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Todd McCarthy’s “The Wolf of Wall Street” Packed With Prey

In response to Todd McCarthy’s 1630‑word review of The Wolf of Wall Street on Hollywood Reporter

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Todd McCarthy’s The Wolf of Wall Street evinces a too-recently bygone era (the 90s) in a context oddly reminiscent of that of the 50s---or even of the 1890s—in which P. T. Barnum and his Todd’s equally shameless namesake Joe McCarthy preyed upon a gullible and largely trusting populace with the avarice of the lupine species of the work’s title.

Another of the seemingly endless real-life financial felons cum inspirational speakers of those roaring times, the Horatio Alger of this appraisal goes from suburban working class to make ‘good’ by doing very bad larcenous things to those whose money he wants and even worse to those he enlists for his epicurean pleasures.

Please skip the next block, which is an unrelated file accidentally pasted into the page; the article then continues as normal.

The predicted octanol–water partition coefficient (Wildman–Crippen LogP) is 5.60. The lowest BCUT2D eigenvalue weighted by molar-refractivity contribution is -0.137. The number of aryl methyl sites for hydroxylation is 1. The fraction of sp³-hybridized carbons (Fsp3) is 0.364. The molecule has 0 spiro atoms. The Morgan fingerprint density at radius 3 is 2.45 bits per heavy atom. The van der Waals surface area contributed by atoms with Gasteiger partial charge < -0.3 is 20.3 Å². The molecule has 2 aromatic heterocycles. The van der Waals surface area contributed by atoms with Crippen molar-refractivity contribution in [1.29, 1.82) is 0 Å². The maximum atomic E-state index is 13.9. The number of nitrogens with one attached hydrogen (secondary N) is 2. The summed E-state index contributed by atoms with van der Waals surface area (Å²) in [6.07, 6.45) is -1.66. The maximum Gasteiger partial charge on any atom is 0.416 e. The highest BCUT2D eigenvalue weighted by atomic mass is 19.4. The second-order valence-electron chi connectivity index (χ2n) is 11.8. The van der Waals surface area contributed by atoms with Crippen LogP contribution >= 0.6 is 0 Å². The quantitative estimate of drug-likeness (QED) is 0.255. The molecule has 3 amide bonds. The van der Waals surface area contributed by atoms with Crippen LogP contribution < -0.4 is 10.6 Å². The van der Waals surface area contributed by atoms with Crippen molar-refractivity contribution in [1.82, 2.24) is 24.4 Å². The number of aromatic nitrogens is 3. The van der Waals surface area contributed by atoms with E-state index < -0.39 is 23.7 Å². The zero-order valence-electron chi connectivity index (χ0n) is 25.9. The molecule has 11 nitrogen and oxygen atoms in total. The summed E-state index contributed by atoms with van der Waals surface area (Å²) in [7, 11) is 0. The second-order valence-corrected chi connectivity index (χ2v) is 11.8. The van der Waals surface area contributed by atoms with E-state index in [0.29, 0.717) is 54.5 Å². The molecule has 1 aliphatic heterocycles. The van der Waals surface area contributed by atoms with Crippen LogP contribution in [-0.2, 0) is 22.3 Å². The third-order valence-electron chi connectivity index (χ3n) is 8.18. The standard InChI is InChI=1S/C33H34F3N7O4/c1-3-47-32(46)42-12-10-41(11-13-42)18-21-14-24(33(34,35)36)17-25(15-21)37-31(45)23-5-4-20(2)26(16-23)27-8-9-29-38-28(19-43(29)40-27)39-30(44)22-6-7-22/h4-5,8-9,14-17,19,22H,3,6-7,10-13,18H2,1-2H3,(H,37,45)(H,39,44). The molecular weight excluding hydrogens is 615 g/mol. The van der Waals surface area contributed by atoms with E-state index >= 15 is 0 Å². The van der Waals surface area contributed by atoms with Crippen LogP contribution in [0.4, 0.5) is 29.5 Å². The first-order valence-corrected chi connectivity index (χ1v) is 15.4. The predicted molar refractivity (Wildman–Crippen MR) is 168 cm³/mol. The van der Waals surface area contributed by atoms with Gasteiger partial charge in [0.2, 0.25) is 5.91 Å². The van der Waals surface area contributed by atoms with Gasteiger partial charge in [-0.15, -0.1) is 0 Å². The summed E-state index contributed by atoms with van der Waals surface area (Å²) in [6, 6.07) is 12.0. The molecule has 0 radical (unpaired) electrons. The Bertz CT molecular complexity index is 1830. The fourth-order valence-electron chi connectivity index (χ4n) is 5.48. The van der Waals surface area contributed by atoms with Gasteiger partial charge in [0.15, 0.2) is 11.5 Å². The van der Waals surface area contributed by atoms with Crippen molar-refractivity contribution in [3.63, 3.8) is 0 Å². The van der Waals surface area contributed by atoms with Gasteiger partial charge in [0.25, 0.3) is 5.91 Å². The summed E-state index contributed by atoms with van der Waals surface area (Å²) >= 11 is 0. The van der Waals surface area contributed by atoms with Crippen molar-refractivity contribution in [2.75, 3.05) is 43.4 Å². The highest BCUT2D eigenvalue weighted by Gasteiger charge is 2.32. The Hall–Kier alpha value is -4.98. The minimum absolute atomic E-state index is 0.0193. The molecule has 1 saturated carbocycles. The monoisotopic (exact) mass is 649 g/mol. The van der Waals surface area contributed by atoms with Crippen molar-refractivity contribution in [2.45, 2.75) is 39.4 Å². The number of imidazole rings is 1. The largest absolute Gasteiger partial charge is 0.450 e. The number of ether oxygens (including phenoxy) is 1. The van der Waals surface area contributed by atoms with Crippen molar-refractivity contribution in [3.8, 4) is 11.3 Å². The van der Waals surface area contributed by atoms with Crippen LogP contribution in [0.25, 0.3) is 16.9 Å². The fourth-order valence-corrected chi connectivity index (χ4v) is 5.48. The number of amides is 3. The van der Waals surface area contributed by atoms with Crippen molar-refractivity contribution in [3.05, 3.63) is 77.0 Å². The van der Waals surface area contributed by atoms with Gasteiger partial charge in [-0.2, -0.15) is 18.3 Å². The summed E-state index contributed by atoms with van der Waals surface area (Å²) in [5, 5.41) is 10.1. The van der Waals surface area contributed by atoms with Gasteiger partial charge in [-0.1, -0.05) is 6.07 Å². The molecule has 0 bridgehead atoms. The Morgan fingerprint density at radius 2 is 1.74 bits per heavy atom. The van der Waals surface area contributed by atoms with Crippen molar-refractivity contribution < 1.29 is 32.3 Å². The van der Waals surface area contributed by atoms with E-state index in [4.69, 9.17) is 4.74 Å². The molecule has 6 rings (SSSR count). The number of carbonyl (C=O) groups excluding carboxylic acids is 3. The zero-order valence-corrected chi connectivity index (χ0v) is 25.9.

But, while Ivan Boesky was treated as the no-nonsense plunderer that he was in Wall Street (Oliver Stone’s), here, McCarthy’s The Wolf of Wall Street goes so far as to find high, and low, comedy in its ‘legend-in-his-own-mind’ helmer’s tour de force of pack hunters led by the soon to be richer ‘inspirational’ speaker Mr. Jordan Belfort (apparently the bad little wolf’s real name, based on his confessional tome).

In one particularly odious riff on the virtues of what he deems ‘operatic’ first person narration expounding upon the ways and means of this ganuf,  McCarthy tells us that the fellow has the gall to ‘waive away’ the immorality and illegality of such actions.  

C‘mon, we know it’s Hollywood, but it’s also ‘wave’, as in hand, not rights.  Wave… goodbye to this hackneyed reportage.     

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